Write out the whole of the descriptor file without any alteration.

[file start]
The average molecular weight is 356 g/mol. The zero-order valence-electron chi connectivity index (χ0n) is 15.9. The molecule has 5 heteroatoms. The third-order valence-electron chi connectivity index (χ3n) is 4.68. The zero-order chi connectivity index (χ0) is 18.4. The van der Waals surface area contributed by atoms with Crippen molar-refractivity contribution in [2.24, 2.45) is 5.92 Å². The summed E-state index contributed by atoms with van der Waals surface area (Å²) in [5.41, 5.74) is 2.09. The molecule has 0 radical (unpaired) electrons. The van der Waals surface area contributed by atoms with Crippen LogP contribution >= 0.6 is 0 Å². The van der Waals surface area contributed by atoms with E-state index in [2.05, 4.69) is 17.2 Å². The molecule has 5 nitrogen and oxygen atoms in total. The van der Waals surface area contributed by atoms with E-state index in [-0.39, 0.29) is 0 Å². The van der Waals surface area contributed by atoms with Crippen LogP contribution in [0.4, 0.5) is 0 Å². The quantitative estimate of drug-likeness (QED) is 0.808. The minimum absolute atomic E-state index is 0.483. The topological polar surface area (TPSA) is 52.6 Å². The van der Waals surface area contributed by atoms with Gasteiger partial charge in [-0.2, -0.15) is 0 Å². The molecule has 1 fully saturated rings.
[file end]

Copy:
The average molecular weight is 356 g/mol. The zero-order valence-electron chi connectivity index (χ0n) is 15.9. The molecule has 5 heteroatoms. The third-order valence-electron chi connectivity index (χ3n) is 4.68. The zero-order chi connectivity index (χ0) is 18.4. The van der Waals surface area contributed by atoms with Crippen molar-refractivity contribution in [2.24, 2.45) is 5.92 Å². The summed E-state index contributed by atoms with van der Waals surface area (Å²) in [5.41, 5.74) is 2.09. The molecule has 0 radical (unpaired) electrons. The van der Waals surface area contributed by atoms with Crippen LogP contribution >= 0.6 is 0 Å². The van der Waals surface area contributed by atoms with E-state index in [2.05, 4.69) is 17.2 Å². The molecule has 5 nitrogen and oxygen atoms in total. The van der Waals surface area contributed by atoms with E-state index in [-0.39, 0.29) is 0 Å². The van der Waals surface area contributed by atoms with Crippen LogP contribution in [0.4, 0.5) is 0 Å². The quantitative estimate of drug-likeness (QED) is 0.808. The minimum absolute atomic E-state index is 0.483. The topological polar surface area (TPSA) is 52.6 Å². The van der Waals surface area contributed by atoms with Gasteiger partial charge in [-0.2, -0.15) is 0 Å². The molecule has 1 fully saturated rings.